Overzealous mayors, two world wars and the Canucks...
By 1928, the Lower Mainland's population had reached more than 150,000. The growing city was governed by many memorable mayors, not the least of whom was Gerry McGreer. McGreer was an enthusiastic politician who came into office in the 1930s with election guns blazing. He promised to eradicate gambling, white slavery, corruption and other issues important to the city's wealthy residents. He promised the impossible, but he did succeed in building the beautiful art-deco Vancouver City Hall in 1936.
The Great Depression took a toll on the city, as it did everywhere else. Breadlines snaked down streets and families were impoverished and hungry. Some growth, however, did occur in the 1930s, including the creation of the Vancouver Art Gallery and opening of a steel plant in Burnaby.
World War Two pulled the city out of its economic lull: shipyards, factories, parts exporting and real estate boomed. Single women came from different parts of the country to take over the jobs of overseas soldiers, and many eventually settled in the city. Human rights also got a positive injection: East Indian and Chinese-Canadians citizens finally got the provincial vote in 1947. Japanese-Canadians and First Nations people, however, had to wait till 1949 for the same right.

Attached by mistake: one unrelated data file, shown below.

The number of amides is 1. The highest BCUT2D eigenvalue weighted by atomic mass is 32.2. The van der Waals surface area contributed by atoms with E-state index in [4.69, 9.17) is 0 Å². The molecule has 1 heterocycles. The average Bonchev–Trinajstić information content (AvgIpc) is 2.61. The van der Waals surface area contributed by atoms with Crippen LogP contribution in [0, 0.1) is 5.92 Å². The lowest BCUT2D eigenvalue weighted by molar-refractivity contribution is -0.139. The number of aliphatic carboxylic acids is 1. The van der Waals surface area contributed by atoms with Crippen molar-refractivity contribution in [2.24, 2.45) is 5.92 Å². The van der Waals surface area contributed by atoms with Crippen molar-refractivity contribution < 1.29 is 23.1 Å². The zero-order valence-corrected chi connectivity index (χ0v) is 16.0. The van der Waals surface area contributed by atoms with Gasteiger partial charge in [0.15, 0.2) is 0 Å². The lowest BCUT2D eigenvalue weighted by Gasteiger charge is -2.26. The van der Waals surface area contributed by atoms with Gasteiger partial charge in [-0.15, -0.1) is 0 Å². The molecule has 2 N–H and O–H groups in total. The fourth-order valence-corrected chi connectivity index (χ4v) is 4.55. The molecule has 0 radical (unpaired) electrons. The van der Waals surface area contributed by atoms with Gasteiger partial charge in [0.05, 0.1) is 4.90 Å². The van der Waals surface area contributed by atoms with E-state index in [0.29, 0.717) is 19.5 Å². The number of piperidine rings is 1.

The 1950s was an era of rapid growth and prosperity, including the extensive development of suburban Vancouver. The population rose to 800,000 by 1961. The 1960s saw many additions to the city's physical and cultural portfolio: the B.C. Lion's won the Canadian Football League's Grey Cup, the Vancouver Canucksdebuted in the National Hockey League, and Simon Fraser University, the Second Narrows Bridge, 401 Freeway, world-class Whistler Ski Resort, Queen Elizabeth Theatre and Grouse Mountain Skyride were built.
A brief but exciting history for this still-young, gorgeous, cosmopolitan city. Many weird and wonderful events have shaped our urban personality, from the local raiding of the biggest LSD factory in the world to our newfound reputation as Hollywood North. The changes and growth continued rapidly throughout the 20th century, until the city became the third largest in the country, and one that is internationally rated as one of the best places to visit in the world. Ethnic diversity, world class cuisine, all mixed with a spectacular urban setting, make Vancouver an incredible place to experience.